Several people, possibly civilians, were left wounded as US airstrikes hit four towns near Ras Kamboni, including a terrorist training camp on Badmadow island, local and international media reported. Sources added that up to ten al Qaeda members were also killed. The strikes came just two days after the US-launched AC-130 attack in Ras Kamboni, Jubaland.
US officials denied to the Los Angeles Times that both actions were the work of US forces and blamed Ethiopian air attacks, although this is contradicted by a January 12 2007 US secret cable obtained by WikiLeaks, which refers to a “US military … strike Jan. 9 against members of the East Africa Al Qaeda cell believed to be on the run in a remote area of Somalia near the Kenyan border.”
A US intelligence official, speaking anonymously, told AP that five to ten people targeted by the strike were believed to be associated with Al Qaeda. The US military’s main target on the island was thought to include the senior al Qaeda leader in East Africa and an al Qaeda operative wanted for his involvement in the 1998 bombings of two American embassies in Africa, according to CBS.
Although reports suggested he had been killed, he was also the target of SOM001 and SOM005. The official said a small number of others present, perhaps four or five and posssibly civilians, were wounded. Somalia Transitional Government spokesperson Abdirahman Dinari said it was not known how many people were killed, ‘but we understand there were a lot of casualties. Most were Islamic fighters.’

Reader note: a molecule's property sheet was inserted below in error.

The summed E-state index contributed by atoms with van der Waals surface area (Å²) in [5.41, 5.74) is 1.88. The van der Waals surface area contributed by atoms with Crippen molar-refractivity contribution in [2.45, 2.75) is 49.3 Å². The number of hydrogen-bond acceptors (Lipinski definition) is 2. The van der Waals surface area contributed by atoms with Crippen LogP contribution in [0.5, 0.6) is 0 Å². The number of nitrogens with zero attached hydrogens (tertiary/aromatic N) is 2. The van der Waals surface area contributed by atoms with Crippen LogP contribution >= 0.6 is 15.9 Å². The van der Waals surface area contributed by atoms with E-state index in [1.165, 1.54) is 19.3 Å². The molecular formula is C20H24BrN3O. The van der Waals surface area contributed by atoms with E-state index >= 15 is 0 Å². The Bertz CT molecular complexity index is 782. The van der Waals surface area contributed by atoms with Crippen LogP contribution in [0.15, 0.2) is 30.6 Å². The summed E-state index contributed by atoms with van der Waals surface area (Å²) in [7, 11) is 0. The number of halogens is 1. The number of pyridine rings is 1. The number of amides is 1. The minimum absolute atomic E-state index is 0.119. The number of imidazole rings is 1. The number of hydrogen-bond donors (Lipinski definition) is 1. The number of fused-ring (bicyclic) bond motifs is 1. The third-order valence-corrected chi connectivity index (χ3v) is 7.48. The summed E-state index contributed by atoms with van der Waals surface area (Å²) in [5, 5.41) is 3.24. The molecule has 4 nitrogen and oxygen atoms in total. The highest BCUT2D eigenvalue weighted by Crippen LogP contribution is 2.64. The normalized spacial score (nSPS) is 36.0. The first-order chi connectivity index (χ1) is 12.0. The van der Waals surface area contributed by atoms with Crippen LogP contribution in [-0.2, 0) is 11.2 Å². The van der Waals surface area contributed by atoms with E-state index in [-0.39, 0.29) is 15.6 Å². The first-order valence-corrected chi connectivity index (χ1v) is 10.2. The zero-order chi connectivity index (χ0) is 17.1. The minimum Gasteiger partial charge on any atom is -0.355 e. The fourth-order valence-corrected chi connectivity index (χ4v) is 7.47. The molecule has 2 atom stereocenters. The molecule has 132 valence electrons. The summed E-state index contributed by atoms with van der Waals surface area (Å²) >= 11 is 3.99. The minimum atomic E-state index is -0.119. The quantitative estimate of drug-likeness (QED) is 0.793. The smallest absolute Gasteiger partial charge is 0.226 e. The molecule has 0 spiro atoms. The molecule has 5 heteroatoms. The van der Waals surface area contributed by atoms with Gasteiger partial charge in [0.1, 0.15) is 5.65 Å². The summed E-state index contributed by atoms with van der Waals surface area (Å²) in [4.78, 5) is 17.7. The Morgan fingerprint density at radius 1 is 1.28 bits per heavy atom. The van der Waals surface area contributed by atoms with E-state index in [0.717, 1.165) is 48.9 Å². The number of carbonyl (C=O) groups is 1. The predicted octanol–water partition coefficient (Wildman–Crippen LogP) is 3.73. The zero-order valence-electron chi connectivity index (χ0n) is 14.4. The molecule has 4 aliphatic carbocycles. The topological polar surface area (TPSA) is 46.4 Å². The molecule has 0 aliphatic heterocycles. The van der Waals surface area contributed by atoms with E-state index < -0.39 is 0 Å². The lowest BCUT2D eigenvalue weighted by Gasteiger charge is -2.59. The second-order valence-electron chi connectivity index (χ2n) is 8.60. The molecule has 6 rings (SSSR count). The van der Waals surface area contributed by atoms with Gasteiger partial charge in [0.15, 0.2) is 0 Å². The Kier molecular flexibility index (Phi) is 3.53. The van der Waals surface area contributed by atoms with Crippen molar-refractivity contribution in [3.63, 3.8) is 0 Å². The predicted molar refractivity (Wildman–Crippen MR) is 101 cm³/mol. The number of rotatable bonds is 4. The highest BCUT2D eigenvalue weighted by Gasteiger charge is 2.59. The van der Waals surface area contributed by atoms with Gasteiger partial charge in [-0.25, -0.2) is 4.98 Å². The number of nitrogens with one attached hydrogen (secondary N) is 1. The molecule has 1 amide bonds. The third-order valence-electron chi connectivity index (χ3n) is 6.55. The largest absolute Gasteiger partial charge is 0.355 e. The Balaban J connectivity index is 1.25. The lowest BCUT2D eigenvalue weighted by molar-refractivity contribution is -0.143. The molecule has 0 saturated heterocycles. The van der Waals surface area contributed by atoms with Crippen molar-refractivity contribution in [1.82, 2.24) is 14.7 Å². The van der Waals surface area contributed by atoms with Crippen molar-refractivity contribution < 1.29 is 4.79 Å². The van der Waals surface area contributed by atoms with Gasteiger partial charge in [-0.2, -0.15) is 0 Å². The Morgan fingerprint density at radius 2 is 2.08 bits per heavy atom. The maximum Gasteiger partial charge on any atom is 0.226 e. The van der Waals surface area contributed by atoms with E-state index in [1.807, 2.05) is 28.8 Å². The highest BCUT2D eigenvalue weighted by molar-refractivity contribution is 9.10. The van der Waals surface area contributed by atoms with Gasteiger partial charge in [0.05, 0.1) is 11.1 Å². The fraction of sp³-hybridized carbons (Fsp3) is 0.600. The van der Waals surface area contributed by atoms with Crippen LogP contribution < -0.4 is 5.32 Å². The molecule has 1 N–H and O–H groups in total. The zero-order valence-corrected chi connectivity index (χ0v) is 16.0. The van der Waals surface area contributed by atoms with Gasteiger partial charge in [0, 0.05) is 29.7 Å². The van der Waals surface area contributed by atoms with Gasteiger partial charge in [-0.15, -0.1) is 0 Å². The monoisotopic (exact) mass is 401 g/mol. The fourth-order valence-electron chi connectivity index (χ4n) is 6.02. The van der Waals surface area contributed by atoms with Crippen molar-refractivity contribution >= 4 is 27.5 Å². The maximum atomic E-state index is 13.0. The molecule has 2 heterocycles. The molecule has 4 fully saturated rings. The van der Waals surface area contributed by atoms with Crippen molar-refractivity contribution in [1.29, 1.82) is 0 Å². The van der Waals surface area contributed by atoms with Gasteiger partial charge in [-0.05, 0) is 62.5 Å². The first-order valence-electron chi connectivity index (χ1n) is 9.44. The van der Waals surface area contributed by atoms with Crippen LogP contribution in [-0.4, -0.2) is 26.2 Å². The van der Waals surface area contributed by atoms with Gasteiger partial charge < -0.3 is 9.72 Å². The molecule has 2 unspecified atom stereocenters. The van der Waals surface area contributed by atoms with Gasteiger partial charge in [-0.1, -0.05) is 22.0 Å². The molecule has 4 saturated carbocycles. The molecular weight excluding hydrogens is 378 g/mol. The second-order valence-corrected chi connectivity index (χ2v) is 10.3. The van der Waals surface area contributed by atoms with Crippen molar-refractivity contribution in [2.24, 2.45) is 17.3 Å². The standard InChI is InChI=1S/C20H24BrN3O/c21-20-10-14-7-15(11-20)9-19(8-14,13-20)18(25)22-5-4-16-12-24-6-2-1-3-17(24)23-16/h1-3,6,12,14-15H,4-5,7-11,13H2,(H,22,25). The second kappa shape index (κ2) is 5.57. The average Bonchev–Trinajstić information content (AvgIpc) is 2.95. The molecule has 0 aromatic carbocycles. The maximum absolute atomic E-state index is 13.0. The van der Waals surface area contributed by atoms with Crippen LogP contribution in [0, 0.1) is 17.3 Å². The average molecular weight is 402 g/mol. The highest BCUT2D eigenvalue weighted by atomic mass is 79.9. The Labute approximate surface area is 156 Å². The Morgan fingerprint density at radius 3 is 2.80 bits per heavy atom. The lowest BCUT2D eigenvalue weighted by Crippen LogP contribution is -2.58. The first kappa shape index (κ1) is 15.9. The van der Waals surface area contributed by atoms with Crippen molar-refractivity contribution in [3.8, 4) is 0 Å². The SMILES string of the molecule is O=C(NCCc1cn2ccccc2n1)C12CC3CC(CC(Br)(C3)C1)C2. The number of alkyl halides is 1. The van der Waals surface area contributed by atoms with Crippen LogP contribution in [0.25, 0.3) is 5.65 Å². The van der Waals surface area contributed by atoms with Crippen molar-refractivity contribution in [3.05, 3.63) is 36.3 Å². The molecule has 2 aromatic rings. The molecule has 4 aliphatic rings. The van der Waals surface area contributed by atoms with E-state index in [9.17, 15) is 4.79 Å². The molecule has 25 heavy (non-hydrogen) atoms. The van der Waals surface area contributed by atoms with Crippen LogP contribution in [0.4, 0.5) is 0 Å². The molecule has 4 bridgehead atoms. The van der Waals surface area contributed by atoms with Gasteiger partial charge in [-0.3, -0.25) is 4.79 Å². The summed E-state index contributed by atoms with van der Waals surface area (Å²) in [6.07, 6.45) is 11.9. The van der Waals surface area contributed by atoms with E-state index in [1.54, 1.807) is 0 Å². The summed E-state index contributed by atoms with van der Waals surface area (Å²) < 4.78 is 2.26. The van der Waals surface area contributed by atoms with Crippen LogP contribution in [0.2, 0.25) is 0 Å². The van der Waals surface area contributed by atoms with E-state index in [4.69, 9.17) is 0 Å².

The local time of the incident is unknown.
Sources (4) [ collapse]
Geolocation notes (1) [ collapse]
Reports of the incident mention that the raid targeted four towns in an area close to Ras Kambooni: Hayo/Xayo (0.43428, 41.814461), Garer (location unknown), Bankajirow (location unknown) and Badmadowe (-1.262261, 41.815402). Generic coordinates for this area are: -0.491496, 41.699897. Due to limited information and satellite imagery available to Airwars, we were unable to verify the location further.
United States Armed Forces Assessment:
Original strike reports
LA Times, January 12th, 2007:
"None of the three most-wanted Al Qaeda suspects believed to be hiding in southern Somalia were killed by a U.S. airstrike this week, a senior U.S. official here said Thursday.
"The three high-value targets are still of intense interest to us," said the official, who requested anonymity because he was not authorized to speak on the record."